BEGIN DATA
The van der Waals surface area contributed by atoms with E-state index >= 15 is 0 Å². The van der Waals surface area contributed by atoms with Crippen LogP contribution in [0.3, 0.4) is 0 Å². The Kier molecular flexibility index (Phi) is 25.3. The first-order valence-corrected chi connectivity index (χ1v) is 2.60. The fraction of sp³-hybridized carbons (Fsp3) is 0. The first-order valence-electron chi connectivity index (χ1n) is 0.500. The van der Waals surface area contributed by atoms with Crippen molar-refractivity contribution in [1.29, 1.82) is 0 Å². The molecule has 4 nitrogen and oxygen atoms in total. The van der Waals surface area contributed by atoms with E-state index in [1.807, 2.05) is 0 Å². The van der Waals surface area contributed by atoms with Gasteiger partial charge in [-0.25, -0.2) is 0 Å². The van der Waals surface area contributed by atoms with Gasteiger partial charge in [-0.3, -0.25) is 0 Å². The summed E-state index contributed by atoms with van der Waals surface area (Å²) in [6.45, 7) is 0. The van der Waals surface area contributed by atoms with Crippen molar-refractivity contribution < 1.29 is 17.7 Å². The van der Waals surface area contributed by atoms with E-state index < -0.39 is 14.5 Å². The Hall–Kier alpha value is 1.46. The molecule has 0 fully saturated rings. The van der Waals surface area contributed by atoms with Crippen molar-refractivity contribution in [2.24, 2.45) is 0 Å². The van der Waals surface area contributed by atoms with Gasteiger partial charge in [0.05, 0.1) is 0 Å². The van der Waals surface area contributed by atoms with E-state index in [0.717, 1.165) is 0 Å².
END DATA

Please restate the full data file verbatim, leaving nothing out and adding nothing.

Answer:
The van der Waals surface area contributed by atoms with E-state index >= 15 is 0 Å². The van der Waals surface area contributed by atoms with Crippen LogP contribution in [0.3, 0.4) is 0 Å². The Kier molecular flexibility index (Phi) is 25.3. The first-order valence-corrected chi connectivity index (χ1v) is 2.60. The fraction of sp³-hybridized carbons (Fsp3) is 0. The first-order valence-electron chi connectivity index (χ1n) is 0.500. The van der Waals surface area contributed by atoms with Crippen molar-refractivity contribution in [1.29, 1.82) is 0 Å². The molecule has 4 nitrogen and oxygen atoms in total. The van der Waals surface area contributed by atoms with E-state index in [1.807, 2.05) is 0 Å². The van der Waals surface area contributed by atoms with Gasteiger partial charge in [-0.25, -0.2) is 0 Å². The van der Waals surface area contributed by atoms with Gasteiger partial charge in [-0.3, -0.25) is 0 Å². The summed E-state index contributed by atoms with van der Waals surface area (Å²) in [6.45, 7) is 0. The van der Waals surface area contributed by atoms with Crippen molar-refractivity contribution < 1.29 is 17.7 Å². The van der Waals surface area contributed by atoms with E-state index < -0.39 is 14.5 Å². The Hall–Kier alpha value is 1.46. The molecule has 0 fully saturated rings. The van der Waals surface area contributed by atoms with Crippen molar-refractivity contribution in [2.24, 2.45) is 0 Å². The van der Waals surface area contributed by atoms with Gasteiger partial charge in [0.05, 0.1) is 0 Å². The van der Waals surface area contributed by atoms with E-state index in [0.717, 1.165) is 0 Å².